Although considered heroic and brave by many, the names of participants in the Boston Tea Party remained a secret for years in order to protect them from persecution by the British government. Destroying the tea was an act of treason punishable by death. Some of the men were also from distinguished families who did not want to be associated with such illegal activity. Theses rebellious colonists were mostly members of the Sons of Liberty, but some were random citizens who had joined the group en route to the harbor. To protect their identities, tea party participants disguised themselves as Native Americans complete with ragged clothes, makeup and mohawks and refrained from acknowledging each other during the act.

Through oral tradition, old family stories and some documentation, an incomplete list of 175 names was pieced together and published in a book titled, Tea Leaves, by Francis Drake in 1884 as well as in the 1973 Boston Globe 200th Anniversary Boston Tea Party Special Section:

    Nathaniel Barber / Francis Akeley (Eckley) 
    Samuel Barnard / Henry Bass
    Joseph Bassett / Edward Bates
    Adam Beals Jr. / Thomas Bolter
    David Bradlee / Josiah Bradlee
    Nathaniel Bradlee / Thomas Bradlee
    James Brewer / John Brown
    Seth Ingersoll Browne / Stephen Bruce
    Benjamin Burton / Nicholas Campbell
    George Carleton / Thomas Chase
    Nathaniel Child / Benjamin Clark
    Jonathan Clark / John Cochran
    Gilbert Colesworthy / Gersham Collier
    Adam Collson / James Foster Condy
    Daniel Coolidge / Joseph Coolidge
    Samuel Coolidge / Samuel Cooper
    William Cox / Thomas Crafts
    John Crane / Obadiah Curtis
    Thomas Dana, Jr. / Amasa Davis
    Robert Davis / John DeCarteret
    David Decker / John Dickman
    Edward Dolbeare / Samuel Dolbeare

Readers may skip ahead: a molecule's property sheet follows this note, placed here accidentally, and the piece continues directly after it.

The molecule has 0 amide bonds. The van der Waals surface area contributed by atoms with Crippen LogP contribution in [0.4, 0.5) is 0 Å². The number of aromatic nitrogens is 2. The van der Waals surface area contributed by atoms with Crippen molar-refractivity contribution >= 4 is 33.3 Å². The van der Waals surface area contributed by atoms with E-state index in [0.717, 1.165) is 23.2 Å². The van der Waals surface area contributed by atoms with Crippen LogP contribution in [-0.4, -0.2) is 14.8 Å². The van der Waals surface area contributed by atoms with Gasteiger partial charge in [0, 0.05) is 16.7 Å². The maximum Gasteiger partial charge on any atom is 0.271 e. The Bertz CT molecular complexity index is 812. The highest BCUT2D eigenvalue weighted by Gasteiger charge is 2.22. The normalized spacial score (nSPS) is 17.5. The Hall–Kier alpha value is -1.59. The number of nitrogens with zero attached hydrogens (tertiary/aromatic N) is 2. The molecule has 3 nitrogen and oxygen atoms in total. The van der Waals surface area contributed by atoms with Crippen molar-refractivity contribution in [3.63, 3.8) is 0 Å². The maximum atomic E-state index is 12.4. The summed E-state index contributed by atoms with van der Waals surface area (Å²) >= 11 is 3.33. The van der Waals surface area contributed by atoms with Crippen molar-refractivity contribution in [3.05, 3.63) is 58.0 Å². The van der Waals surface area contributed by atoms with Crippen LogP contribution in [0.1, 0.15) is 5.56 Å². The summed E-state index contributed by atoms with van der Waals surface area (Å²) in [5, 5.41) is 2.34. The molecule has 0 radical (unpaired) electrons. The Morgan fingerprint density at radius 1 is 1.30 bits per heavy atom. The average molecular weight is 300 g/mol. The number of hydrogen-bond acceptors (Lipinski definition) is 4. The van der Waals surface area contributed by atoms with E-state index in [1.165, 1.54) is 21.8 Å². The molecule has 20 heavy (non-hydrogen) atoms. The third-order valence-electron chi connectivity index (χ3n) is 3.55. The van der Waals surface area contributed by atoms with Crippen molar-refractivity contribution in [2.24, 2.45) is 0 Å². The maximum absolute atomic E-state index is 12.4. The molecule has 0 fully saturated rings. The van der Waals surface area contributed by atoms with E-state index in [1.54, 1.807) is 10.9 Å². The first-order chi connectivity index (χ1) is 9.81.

John Dyar, Jr. / Joseph Eaton
    Joseph Eayres / Francis Eckley (or Akeley) 
    Benjamin Edes / William Etheridge
    Samuel Fenno / Samuel Foster
    Thomas Fracker / Nathaniel Frothingham, Jr.
    John Fulton / John Gammell
    Eleazer Gay / Thomas Gerrish
    Samuel Gore / Moses Grant
    Nathaniel Greene / Timothy Guy
    Samuel Hammond / Peter Harrington
    William Haskins / William Hendley
    George Robert Twelves Hewes / John Hicks
    Samuel Hobbs / John Hooton
    Elisha Horton / Elijah Houghton
    Samuel Howard / Edward Compton Howe
    Jonathan Hunnewell / Richard Hunnewell
    Richard Hunnewell, Jr. / Thomas Hunstable
    Abraham Hunt / Daniel Ingersoll
    Daniel Ingoldson / Charles Jameson 
    Robert Jameson / Jared Joy
    Robert Lash / Amariah Learned
    Joseph Lee / Nathaniel Lee
    Amos Lincoln / John Locke
    Matthew Loring / Joseph Lovering
    Joseph Ludden / David Lyon
    Thomas Machin / Ebenezer MacIntosh
    Peter McIntosh / Archibald MacNeil 
    John Marston / Martin, probably Wm.
    Thompson Maxwell / John May
    Mead, probably John / Henry Mellius
    Thomas Melville / Aaron John Miller
    James Mills / William Molineaux
    Francis Moore / Thomas Moore
    Anthony Morse / Joseph Mountfort
    Eliphalet Newell / Joseph Nicholls
    Samuel Nowell / Joseph Pearse Palmer
    Jonathan Parker / Joseph Payson